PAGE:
CHANGE & The Kind of Leader You Need If You Want to Bring About Change by @BobWhitesel published by @BiblicalLeader Magazine.

by Bob Whitesel D.Min., Ph.D., Biblical Leadership Magazine, 12/19/20.

(Click the following link for a short, self-scoring questionnaire to discover your 3-STRand leadership mix: https://churchhealthwiki.files.wordpress.com/2020/11/3-strand-leadership-questionnaire-c2a9bobwhitesel-fillable.pdf)

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To answer the question of why our leaders are not good at bringing about change, we discover the reason is because the tactical leaders—those key go-betweens among the strategic and relational leaders—are missing.

While both strategic and relational leaders are still needed, neither have the requisite skills of analysis, step-by-step planning, number-crunching and detail management to bring a change to fruition. This is the contribution of the tactical leaders. Thus, typically in our churches we have the following three types of leaders.

Strategic leaders

They see the need and the future. They have a limited idea of how to get there, but they have been exposed to various models to accomplish change. However, strategic leaders do not typically have the patience to analyze, fine-tune, crunch-the-numbers, tweak, perfect, evaluate and adjust a strategy.

Subsequently, strategic leaders often try to just apply (e.g., franchise) a strategy that has worked elsewhere. The strategic leader may purchase step-by-step manuals for relational leaders. And while this is a good starting place, because tactical leaders who can adjust the methodology for the church’s own unique scenario are not involved, the canned strategy is often abandoned with people saying, “That doesn’t work here.”

Again, the problem is not the strategic leaders or the relational leaders. They are both doing their jobs. The problem is created because an important linking and planning element of leaders is missing: the tactical leaders and their organizational skills.

Tactical leaders

They then become our crucial and missing link in effective change. If they are missing, change strategies are not adapted to the local context and the process is unorganized.

Relational leaders

In military jargon these are the “boots on the ground,” meaning the frontline workers who must adjust the tactics they are given. They are relational teams of workers, who derive much of their satisfaction from both their teammates and their visible accomplishments.

Relational leaders may also volunteer to be tactical leaders because relationships are so important to them they do not want to see the strategic leader in a quandary. They may say something like “Pastor, I know you are in a spot here. So I’ll help you out.”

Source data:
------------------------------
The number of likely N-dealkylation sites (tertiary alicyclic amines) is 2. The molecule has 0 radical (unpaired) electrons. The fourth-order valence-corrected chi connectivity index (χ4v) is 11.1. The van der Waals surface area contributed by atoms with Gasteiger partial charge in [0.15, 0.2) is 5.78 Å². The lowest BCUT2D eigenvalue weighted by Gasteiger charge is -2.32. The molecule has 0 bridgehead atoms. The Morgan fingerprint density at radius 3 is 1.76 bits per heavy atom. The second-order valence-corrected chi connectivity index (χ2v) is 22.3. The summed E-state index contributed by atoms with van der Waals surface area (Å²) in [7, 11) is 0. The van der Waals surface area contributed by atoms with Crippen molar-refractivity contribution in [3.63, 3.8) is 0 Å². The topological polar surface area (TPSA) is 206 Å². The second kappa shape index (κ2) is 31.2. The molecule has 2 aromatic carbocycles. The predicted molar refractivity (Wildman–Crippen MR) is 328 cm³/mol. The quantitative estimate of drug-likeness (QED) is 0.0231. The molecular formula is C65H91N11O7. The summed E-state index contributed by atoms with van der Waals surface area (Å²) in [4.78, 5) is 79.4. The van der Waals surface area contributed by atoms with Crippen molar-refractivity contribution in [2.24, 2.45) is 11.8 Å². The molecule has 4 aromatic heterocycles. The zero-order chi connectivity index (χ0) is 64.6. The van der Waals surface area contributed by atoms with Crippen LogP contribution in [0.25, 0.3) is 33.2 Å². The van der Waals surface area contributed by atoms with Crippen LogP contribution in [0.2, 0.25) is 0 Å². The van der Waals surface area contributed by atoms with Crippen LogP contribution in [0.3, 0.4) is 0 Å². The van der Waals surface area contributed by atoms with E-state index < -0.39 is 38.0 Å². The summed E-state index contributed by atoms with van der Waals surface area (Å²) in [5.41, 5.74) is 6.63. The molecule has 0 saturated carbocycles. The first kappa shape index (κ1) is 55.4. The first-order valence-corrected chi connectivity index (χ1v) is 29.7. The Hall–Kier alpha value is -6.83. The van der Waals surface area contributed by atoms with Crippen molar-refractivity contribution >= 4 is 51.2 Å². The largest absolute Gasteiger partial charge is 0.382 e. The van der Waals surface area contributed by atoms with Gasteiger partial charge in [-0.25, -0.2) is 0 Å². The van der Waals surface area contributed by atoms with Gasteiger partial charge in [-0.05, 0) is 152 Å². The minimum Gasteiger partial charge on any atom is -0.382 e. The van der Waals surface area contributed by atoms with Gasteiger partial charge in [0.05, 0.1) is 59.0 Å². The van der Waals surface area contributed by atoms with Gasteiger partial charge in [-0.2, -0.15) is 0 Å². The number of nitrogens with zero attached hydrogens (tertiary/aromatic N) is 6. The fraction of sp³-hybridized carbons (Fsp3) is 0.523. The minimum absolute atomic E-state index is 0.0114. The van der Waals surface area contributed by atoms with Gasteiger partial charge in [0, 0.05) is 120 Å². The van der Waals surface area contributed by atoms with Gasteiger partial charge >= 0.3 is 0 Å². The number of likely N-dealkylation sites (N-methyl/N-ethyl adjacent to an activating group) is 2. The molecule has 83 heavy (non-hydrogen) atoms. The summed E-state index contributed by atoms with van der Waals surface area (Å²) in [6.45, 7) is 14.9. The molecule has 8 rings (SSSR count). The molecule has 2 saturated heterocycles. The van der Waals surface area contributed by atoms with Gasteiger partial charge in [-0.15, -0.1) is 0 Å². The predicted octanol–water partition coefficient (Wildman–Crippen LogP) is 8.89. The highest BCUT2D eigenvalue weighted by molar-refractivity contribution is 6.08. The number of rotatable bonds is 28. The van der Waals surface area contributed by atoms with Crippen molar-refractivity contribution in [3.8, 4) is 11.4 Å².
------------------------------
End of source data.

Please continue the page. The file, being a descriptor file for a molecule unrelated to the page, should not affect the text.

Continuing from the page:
If a relational leader says this, interview that person. Then, if this relational leaders does not have the analytical, diagnostic and methodical skills to create and manage an elaborate plan, graciously decline their offer. To thrust relational leaders into tactical positions will frustrate them. Eventually, due to their gracious and relational nature, they will quietly fade away from their failed tactical task.

Change is difficult because tactical leaders are missing

Why then does change so often fail in congregations? It has been my observation that it is because strategic leaders (often pastors) try to orchestrate the tactical process. Often if a strategic leader in the role of a pastor or a department head tries to move the church forward with some change, the congregants will become frustrated because of a lack of precision in the plan. The plan to them will appear too nebulous and imprecise.

At the same time the strategic leader will expect the relationally oriented leaders to create a plan. And though the relational leaders are the key to the success of the process, their emphasis upon relationships usually trumps their interest in the administrative details, budgeting, volunteer recruitment and evaluation that is required.

The answer is that change needs the critical link between strategic leader and relational leaders—tactical leadership. Therefore, to succeed with change, it is important that the pastor develop those tactical leaders who can map-out the change processes.

This is the seventh article in a series of articles on 3-STRand Leadership. Check out the sixth, “Don’t make future plans without a tactical leader” by Bob Whitesel. Click here for footnotes.

Excerpted from Preparing for Change Reaction: How to Introduce Change in Your Church by Bob Whitesel (Indianapolis: Wesleyan Publishing House, 2007).

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